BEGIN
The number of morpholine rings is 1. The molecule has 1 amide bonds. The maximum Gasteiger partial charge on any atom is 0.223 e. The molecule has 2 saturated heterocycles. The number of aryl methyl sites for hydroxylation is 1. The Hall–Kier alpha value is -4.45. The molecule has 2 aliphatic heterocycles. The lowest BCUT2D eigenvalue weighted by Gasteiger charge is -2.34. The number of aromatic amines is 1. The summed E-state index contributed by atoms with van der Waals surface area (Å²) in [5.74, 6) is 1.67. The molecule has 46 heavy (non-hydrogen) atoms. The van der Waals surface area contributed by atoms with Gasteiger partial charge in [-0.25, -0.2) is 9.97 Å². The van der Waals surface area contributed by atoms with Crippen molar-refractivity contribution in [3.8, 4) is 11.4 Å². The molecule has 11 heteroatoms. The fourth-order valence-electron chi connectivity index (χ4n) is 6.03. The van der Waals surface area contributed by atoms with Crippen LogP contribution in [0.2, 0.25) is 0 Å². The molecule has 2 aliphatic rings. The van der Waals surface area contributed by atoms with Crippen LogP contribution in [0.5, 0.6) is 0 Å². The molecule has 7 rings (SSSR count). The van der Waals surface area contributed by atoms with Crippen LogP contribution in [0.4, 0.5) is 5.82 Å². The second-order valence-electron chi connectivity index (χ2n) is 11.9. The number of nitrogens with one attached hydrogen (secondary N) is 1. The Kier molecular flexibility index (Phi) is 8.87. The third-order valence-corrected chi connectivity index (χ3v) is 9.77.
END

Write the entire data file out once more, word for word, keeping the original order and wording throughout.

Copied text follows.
The number of morpholine rings is 1. The molecule has 1 amide bonds. The maximum Gasteiger partial charge on any atom is 0.223 e. The molecule has 2 saturated heterocycles. The number of aryl methyl sites for hydroxylation is 1. The Hall–Kier alpha value is -4.45. The molecule has 2 aliphatic heterocycles. The lowest BCUT2D eigenvalue weighted by Gasteiger charge is -2.34. The number of aromatic amines is 1. The summed E-state index contributed by atoms with van der Waals surface area (Å²) in [5.74, 6) is 1.67. The molecule has 46 heavy (non-hydrogen) atoms. The van der Waals surface area contributed by atoms with Gasteiger partial charge in [-0.25, -0.2) is 9.97 Å². The van der Waals surface area contributed by atoms with Crippen molar-refractivity contribution in [3.8, 4) is 11.4 Å². The molecule has 11 heteroatoms. The fourth-order valence-electron chi connectivity index (χ4n) is 6.03. The van der Waals surface area contributed by atoms with Crippen LogP contribution in [0.2, 0.25) is 0 Å². The molecule has 2 aliphatic rings. The van der Waals surface area contributed by atoms with Crippen LogP contribution in [0.5, 0.6) is 0 Å². The molecule has 7 rings (SSSR count). The van der Waals surface area contributed by atoms with Crippen LogP contribution in [0.4, 0.5) is 5.82 Å². The second-order valence-electron chi connectivity index (χ2n) is 11.9. The number of nitrogens with one attached hydrogen (secondary N) is 1. The Kier molecular flexibility index (Phi) is 8.87. The third-order valence-corrected chi connectivity index (χ3v) is 9.77.